Phuntsok Nyidon is 28 year old nun from Michungri Nunnery. She was sentenced to nine years and later eight years imprisonment, first for a peaceful demonstration and then for singing independence songs. Her dedication to the cause of human rights in Tibet earned the Reebok Human Rights Award in 1995.
Phuntsok Nyidon (father: Tashi Wangpo, mother: Palkyi) was born in 1968 in Phenpo district, 135km from Lhasa. She attended a village school but was unable to continue her studies due to inadequate education facilities in her village. Consequently, she left school and in 1986 joined Michungri Nunnery in Toelung Dechen district.
In the nunnery, in addition to learning Buddhist philosophy,Phuntsok began to speak out for the Tibetan people. She advocated freedom of speech, greater freedom of movement and an endto Chinese rule. On 14 October 1989, Phuntsok led a demonstration in the Barkhor area in the old town of Lhasa. The demonstration took place three days after Tibetans inside Tibet heard word that His Holiness the Dalai Lama had been awarded the Nobel Peace Prize, and was both a celebration of this news and a call for an end to Chinese occupation in Tibet. The peaceful demonstration by a small group of nuns lasted just a few minutes.
Phuntsok was described in the official newspaper Tibet Daily (Ch: Xizang Ribao) on 18 October 1989 as “the ringleader” of “counterrevolutionary propaganda” aimed at “splitting the great motherland.”
Other nuns involved in the demonstration were sentenced to three years administrative detention while Phuntsok was sent for a court trial and sentenced to nine years imprisonment.
There were several reasons suggested to explain why she given the longest sentence. Firstly, she was one of the first nuns to join the Michungri nunnery when it was under renovation and started to function after restorations were completed. She therefore automatically became the senior nun despite her young age. Secondly, the Work Unit Team visited Michungri on several occasions to give the nuns political education, but Phuntsok was the first to confront the Work Unit Team for interfering in their religious activities. Thirdly, Phuntsok was the storekeeper in the Michungri nunnery and given more responsibility over the administration of the nunnery.
According to testimony received in January 1994 by Tenzin Choekyi, one of the nuns who escaped to India after release, Phuntsok and the other women were kicked and beaten during the arrest and later given electric shocks on the hands, shoulders, breasts, tongue and face. During interrogation each nun was suspended at least 15 minutes from the ceiling by her hands which were handcuffed behind her, her feet above the ground, and was then beaten with an iron rod whilst in this position.
Yet despite the attempts of the Chinese authorities to force Phuntsok into a confession, she refused. While in Drapchi prison, Phuntsok Nyidon and 13 other nuns made a recording on a tape-recorder smuggled into the prison which was later secretly circulated in Tibet. Each nun gave her name and dedicated a song or a poem to friends or supporters. The women’s words told of their gratitude to those who had not forgotten them in prison, of the brutal treatment suffered and of their dedication to Tibetan independence and to the Dalai Lama.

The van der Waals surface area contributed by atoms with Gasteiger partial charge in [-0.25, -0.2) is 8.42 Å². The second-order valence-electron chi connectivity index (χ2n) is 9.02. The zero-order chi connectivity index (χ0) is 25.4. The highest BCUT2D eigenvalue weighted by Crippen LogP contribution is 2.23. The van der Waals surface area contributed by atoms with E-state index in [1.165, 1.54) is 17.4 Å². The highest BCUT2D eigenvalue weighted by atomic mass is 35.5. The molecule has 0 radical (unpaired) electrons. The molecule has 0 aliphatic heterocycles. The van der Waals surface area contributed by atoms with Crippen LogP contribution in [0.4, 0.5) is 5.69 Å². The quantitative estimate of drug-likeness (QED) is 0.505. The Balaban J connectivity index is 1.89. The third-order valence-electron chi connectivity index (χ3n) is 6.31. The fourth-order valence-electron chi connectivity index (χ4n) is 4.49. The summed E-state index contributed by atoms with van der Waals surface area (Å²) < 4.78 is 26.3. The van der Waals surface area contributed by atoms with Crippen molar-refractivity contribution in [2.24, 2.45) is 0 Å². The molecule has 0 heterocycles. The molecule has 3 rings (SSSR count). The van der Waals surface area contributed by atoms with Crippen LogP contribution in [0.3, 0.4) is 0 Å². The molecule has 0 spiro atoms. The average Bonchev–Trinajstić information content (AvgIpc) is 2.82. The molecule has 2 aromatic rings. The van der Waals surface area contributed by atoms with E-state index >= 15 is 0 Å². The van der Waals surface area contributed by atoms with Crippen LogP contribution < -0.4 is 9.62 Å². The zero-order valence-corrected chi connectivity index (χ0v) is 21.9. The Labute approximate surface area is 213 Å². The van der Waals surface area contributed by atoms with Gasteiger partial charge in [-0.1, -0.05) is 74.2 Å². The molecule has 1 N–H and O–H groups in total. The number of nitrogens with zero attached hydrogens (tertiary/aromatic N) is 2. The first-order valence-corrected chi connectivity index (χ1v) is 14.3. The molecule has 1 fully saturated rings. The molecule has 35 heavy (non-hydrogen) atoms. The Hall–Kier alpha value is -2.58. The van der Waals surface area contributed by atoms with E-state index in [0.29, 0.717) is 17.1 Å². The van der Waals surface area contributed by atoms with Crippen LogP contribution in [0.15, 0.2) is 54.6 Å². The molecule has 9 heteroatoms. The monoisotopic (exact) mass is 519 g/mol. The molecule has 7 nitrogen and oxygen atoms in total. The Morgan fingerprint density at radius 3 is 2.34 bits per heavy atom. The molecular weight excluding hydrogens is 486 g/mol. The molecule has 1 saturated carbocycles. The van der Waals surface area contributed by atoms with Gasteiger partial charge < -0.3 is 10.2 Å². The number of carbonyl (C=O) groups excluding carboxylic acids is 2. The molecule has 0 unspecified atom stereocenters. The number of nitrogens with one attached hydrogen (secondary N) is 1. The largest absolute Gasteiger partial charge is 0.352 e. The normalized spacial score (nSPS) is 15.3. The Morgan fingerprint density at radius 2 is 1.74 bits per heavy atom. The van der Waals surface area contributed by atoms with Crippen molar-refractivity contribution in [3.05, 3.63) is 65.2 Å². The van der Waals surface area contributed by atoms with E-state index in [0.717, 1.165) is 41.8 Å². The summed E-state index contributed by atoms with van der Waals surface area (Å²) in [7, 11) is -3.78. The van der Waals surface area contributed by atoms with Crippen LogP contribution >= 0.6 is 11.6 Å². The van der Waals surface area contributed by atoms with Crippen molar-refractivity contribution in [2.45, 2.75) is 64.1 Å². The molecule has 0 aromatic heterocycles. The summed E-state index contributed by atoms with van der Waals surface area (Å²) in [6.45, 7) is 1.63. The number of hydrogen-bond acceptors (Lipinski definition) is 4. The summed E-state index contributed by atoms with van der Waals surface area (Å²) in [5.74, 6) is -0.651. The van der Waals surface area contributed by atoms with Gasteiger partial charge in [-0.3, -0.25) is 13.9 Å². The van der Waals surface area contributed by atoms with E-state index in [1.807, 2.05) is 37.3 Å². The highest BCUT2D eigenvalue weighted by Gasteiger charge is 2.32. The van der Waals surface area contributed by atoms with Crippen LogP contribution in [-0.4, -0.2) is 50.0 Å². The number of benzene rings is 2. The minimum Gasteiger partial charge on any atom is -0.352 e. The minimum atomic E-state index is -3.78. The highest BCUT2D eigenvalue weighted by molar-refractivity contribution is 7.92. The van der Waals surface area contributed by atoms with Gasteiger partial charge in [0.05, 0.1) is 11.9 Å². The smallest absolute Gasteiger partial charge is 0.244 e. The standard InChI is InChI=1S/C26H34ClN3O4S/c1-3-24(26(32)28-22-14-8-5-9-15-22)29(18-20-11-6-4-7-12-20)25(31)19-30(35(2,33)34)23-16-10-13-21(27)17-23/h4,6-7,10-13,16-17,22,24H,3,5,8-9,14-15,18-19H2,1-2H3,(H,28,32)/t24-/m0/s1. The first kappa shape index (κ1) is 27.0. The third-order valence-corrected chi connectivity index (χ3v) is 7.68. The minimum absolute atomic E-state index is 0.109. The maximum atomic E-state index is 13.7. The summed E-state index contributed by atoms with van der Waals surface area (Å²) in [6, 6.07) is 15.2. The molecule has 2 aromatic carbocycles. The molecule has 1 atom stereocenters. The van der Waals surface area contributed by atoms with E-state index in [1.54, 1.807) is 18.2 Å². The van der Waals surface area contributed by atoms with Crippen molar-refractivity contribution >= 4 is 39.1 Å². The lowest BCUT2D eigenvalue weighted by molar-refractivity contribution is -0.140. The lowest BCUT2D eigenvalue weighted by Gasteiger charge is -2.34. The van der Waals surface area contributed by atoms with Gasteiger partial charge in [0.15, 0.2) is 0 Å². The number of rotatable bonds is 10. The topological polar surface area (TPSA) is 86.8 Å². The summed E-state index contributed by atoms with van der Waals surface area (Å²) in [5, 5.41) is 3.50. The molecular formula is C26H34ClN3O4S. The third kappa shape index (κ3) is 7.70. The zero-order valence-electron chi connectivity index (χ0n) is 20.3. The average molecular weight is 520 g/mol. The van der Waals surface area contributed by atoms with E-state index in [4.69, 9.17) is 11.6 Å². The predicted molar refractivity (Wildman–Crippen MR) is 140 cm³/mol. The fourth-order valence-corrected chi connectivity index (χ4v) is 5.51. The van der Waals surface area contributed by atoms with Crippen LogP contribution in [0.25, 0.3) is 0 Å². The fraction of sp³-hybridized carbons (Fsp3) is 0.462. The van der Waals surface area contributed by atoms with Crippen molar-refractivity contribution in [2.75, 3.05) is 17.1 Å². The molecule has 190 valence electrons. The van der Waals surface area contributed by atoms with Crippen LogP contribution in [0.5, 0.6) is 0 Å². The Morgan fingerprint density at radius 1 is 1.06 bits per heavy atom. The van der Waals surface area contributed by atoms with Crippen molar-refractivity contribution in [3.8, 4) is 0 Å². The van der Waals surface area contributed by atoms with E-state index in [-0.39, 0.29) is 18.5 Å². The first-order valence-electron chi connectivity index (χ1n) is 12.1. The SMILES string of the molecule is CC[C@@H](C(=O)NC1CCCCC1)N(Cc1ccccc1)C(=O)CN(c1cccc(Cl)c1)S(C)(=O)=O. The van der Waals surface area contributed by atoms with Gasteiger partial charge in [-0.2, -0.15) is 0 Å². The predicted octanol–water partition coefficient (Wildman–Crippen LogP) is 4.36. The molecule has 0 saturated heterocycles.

The PRC authorities deemed the public distributions of these songs amounted to “spreading counter-revolutionary propaganda” and the 14 nuns were tried on 8 October 1993.
Authorities confirmed that Phuntsok Nyidon was sentenced to an additional eight years, bringing her sentence to a total of 17 years and making her, at the time, the longest serving female political prisoner in Tibet. According to former colleagues, the sentence reflected her social status than her offence.
Another of the nuns involved was Ngawang Sangdol who had her sentence extended by six years. Ngawang Sangdol (profiled in the Human Rights Update, 30 November 1996) is currently serving an 18 year sentence after her sentence was extended by nine years in July 1996.
In 1995 Phuntsok Nyidon was named a recipient of the Reebok Human Rights Award. This award honors people from around the world who have made a significant contribution to the cause of human rights often against great odds.
Sadly, Phuntsok Nyidon was unable to receive this prestigious award in person. She is still serving her sentence in Drapchi Prison and is not due to be released until 2006 when she will 38 years old.
The following was one of the songs recorded by Phuntsok and the 13 nuns while in Drapchi Prison:
Looking from the window
Seeing nothing but the sky
The clouds that float in the sky
I wish were my parents.
We, the captures friends in spirit,
We might be the ones to fetch the jewel
No matter how hard we are beaten
Our linked arms cannot be separated.
The cloud from the east
Is not a patch that is sewn?
The time will come when the sun
From beneath the clouds shall appear.
I am not sad
If asked why,
Days will follow days
And the time to release
From here will occur.